Books and Manuscripts from the Collection of Jay I. Kislak. Sold to Benefit the Kislak Family Foundation.

Books and Manuscripts from the Collection of Jay I. Kislak. Sold to Benefit the Kislak Family Foundation.

View full screen - View 1 of Lot 15. Bourne, William | From the Celebrated Library of Boies Penrose.

Bourne, William | From the Celebrated Library of Boies Penrose

Auction Closed

April 26, 08:00 PM GMT


20,000 - 30,000 USD

Lot Details


Bourne, William

A Booke called the Treasure for Traveilers, devided into Five Bookes or Partes, contaynyng very Necessary Matters, for all Sortes of Travailers, eyther by Sea or by Lande.  Imprinted at London: [by Thomas Dawson] for Thomas Woodcocke, dwelling in Paules Churchyarde, at the sygne of the blacke Beare, 1578

4to (185 x 135 mm). Full-page woodcut arms of the dedicatee, Sir William Winter, on the title-page verso, numerous woodcut diagrams, some full-page, woodcut initial-frames, parts 3–5 with section-titles, all parts with separate pagination and signage; lacking blanks ***4 and 3F4, washed and pressed, neat restoration to margins of title-page and a few leaves at end, about three letters of the errata leaf in fine pen and ink facsimile, an occasional wormhole, mostly marginal and often neatly repaired. Red morocco gilt by Rivière; rebacked preserving original spine.

First edition. "The Treasure for Travellers was important for many reasons: because it contained the first popular explanation of surveying by triangulation, illustrated by an example of a triangulation by Bourne; because it was the first English book to describe the volumes, capacities, and proportions of ships’ hulls, and the methods, based on upon calculations of cubic content, of getting ships over bars or shoals; because it was the first to describe the sizes and weights of cordage, with rules for their computation; because it contained one of the first descriptions of the currents of the ocean, and explained in popular language the value of mathematics to the seaman” (Waters, The Art of Navigation in England in Elizabethan and Early Stuart Times, p. 147 & passim).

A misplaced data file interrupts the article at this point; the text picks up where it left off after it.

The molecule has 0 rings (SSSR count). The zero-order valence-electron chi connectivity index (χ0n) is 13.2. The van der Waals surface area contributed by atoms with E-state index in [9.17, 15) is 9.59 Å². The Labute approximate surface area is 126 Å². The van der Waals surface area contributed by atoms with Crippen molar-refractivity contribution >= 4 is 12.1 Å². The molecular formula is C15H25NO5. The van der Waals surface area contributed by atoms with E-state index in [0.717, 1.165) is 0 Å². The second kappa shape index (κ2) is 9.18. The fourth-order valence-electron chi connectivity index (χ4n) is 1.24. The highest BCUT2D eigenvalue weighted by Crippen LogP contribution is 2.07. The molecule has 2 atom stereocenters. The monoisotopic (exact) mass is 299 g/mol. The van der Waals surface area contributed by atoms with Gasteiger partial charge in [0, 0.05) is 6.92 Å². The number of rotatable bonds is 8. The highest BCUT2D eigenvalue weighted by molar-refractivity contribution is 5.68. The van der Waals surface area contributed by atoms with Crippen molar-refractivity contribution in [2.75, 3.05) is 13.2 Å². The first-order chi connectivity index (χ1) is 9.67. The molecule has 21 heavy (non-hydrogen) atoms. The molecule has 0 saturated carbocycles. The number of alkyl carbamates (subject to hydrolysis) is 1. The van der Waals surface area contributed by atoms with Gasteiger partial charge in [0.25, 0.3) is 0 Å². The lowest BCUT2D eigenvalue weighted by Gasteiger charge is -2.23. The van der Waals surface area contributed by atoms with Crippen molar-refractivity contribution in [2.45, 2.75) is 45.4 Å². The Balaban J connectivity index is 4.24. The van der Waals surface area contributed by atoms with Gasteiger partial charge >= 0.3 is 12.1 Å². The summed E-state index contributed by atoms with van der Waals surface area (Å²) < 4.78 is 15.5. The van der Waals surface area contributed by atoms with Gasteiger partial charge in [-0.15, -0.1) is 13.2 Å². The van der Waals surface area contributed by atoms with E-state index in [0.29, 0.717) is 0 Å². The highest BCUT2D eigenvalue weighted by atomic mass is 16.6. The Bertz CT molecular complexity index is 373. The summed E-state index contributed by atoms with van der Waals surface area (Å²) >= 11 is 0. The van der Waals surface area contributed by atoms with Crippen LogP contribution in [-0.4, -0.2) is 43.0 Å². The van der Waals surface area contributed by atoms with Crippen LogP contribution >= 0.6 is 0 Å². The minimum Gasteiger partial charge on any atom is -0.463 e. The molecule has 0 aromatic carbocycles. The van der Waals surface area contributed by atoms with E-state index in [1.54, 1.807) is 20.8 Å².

In this work, Bourne was the first English author to view travel as a science. He "was scornful of people who did not take proper advantage of their travel abroad [and] advised persons going into strange countries to observe the state of civilization of the region, the nature of the fortifications, access to the sea, the government, laws, buildings, … the major items in trade, commodities produced, customs and tolls. … With such observations Bourne believed the traveler could render a greater service to his country. Correct travel was to him as important as travel itself was to other expansionists of the time" (Parker, Books to Build an Empire, p. 93).

Uncommon: no copy has appeared at auction since 1997.


Adams & Waters; ESTC S104686; Luborsky & Ingram 3432


Boies Penrose (bookplate; Sotheby's London, 7 June 1971, lot 34)